From the sand of Afghanistan, to the dust of Australia’s bushfire season and now, the squeaky clean halls of a busy emergency department – Nathan Havlin has walked them all.
The lieutenant served in Afghanistan, treated patients during the worst bushfire season on record and now, he is working as a clinical nurse at St Vincent’s hospital in Melbourne during the biggest pandemic the world has seen since the Spanish Flu.
He said his military training, to be prepared for a worst-case scenario, has put him in good steed to manage the cases of COVID-19 that come into emergency.
“My military training has become quite handy currently,” he told The New Daily.
“We did preparation and planning for mass causalities, so if the base got attacked and we sustained a lot of injuries.
“We’ve got to constantly adapt and react and refocus. I think military training has given me that ability to go, ‘OK things do change’. We can’t go in with a rigid decision making process.”
Similar to now, his training made him ready for a worse-case scenario, but luckily he never saw it.
“We didn’t get any significant injuries, it was about training and preparing for worst case scenario, we were there in a mentoring and support role to help develop the Afghan national army.
The skills he learnt – being adaptable, keeping a cool head and flexible in his decision making – have helped him.
“We’ve had a lot of suspected cases, we’ve had a couple through that have ended up on the wards,” he said.
“Plans will change, we’ve seen this. As a health service and as a state, it’s a constantly evolving situation. The information changes on a 12-hour cycle.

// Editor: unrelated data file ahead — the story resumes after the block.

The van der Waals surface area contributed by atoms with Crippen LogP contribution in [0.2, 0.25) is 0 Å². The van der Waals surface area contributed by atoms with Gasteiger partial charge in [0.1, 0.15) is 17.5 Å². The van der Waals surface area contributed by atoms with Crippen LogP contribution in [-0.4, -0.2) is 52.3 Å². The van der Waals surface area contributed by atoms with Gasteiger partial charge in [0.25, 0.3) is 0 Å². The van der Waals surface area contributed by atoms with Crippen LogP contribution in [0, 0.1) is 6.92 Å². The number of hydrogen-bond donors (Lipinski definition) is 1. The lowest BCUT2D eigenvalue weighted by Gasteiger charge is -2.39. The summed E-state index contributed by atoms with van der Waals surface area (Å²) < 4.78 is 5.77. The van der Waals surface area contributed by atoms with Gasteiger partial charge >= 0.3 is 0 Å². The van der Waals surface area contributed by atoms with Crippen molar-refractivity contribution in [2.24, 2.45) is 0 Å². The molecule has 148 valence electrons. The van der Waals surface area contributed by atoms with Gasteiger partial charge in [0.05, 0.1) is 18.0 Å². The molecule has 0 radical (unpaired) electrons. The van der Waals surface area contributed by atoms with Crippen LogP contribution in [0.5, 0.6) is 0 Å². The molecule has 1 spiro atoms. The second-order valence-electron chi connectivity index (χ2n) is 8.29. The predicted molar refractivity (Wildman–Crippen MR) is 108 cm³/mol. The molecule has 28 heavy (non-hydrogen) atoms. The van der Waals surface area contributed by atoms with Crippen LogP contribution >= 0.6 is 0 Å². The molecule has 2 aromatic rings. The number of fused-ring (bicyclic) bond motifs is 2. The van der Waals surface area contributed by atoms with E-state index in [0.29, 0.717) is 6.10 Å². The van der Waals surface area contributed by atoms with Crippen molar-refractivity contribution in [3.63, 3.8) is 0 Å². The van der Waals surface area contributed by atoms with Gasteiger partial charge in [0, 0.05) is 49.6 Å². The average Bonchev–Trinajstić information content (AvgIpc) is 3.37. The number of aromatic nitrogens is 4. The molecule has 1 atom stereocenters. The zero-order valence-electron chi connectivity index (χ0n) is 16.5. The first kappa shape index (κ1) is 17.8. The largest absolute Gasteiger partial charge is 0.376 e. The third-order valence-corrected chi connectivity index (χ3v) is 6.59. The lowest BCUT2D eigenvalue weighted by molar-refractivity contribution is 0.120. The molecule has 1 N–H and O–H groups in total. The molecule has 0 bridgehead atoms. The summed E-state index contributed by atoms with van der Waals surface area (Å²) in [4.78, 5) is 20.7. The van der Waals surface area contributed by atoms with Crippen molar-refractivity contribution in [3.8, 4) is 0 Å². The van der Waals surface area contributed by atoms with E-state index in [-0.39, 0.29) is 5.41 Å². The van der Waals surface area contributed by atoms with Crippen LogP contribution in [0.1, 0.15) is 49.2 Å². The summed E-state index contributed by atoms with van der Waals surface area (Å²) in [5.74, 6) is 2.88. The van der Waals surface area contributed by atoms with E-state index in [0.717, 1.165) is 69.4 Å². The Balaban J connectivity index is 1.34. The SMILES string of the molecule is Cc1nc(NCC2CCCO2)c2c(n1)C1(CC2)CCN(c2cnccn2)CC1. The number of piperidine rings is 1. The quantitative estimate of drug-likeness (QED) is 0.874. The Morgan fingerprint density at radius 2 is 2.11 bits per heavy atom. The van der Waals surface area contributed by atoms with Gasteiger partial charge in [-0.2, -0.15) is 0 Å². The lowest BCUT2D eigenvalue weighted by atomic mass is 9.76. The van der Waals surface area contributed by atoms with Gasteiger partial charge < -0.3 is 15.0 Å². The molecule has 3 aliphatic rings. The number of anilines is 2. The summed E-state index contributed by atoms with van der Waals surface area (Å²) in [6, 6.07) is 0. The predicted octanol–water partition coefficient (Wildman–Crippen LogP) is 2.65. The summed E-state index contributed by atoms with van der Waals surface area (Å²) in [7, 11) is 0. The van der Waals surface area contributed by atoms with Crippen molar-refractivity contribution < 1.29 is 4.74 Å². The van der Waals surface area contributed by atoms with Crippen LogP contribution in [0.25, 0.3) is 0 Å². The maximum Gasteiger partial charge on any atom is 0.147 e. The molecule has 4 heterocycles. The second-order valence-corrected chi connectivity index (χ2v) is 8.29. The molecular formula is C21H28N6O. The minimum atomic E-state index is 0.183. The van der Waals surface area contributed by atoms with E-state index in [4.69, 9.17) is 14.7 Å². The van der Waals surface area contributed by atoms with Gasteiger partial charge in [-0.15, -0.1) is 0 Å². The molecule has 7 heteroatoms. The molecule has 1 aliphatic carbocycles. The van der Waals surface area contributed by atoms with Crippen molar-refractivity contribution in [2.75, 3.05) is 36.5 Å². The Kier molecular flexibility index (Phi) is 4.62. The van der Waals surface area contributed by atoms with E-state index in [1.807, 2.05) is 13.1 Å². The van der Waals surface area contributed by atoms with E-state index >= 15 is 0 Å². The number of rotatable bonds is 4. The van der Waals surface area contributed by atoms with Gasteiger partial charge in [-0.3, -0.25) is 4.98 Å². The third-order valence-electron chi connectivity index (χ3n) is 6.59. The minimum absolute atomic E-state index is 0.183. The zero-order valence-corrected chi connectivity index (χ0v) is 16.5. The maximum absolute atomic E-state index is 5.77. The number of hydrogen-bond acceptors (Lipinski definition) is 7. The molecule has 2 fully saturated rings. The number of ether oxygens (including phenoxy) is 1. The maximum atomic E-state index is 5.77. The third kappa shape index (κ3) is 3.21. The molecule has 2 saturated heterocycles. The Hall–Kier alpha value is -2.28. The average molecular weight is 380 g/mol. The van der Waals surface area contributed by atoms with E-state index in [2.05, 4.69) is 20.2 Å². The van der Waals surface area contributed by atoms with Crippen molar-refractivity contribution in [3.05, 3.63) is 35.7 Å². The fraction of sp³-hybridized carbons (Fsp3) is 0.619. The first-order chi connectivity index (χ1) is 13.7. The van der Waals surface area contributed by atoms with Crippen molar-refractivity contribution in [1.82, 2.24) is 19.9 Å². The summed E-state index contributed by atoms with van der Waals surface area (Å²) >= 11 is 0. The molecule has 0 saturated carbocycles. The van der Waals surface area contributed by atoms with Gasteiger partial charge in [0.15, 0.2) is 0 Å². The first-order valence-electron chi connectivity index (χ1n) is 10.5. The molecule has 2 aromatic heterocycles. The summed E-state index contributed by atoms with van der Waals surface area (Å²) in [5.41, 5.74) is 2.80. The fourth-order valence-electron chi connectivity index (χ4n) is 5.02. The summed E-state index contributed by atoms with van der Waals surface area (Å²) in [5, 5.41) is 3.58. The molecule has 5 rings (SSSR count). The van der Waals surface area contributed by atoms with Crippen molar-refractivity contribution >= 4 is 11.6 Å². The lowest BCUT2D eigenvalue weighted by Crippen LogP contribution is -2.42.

“Military planning lends itself to this sort of situation.”
A helping lifeline
Afghanistan is a world apart from Nathan’s upbringing in Donvale.
After working as a nurse for St Vincents and the Royal Children’s Hospital, he enlisted.
“I’ve always had a strong interest but I wanted to apply my nursing skills in a different and remote environments, outside hospital walls,” he said.
When he was deployed in 2013, he left his girlfriend of only five months. Luckily, she stuck around.
“She hung around, a big test nice and early on,” he said.
But it’s not Afghanistan the pandemic makes him think of, it is this year’s horrific bushfire season.
Lieutenant Havlin was deployed to help in the East Gippsland region of Victoria, which was badly hit.
“I’ve actually been reflecting about the bushfires,” he said.
“We’ve gone straight from the bushfire into COVID, and even though I’ve been back from the bushfires a few months, it has felt like a year ago.”
The biggest difference between the two of course, is with a fire you can see it.
“A pandemic is a very unique type of disaster. With fire, it’s one of those things, you can see it you can see how people are effected,” he told TND.
“Whereas with COVID-19, you can’t. And the isolation, people losing their jobs, and planning for, ‘What if?’.”
This Anzac Day, like many who served, Lieutenant Havlin remembers his fallen brothers and sisters.
“I’m really proud of being both a nurse and being in the military, it’s something I love doing,” he said.
“To have Anzac Day and remember the people who have paid with their lives, it is very humbling.”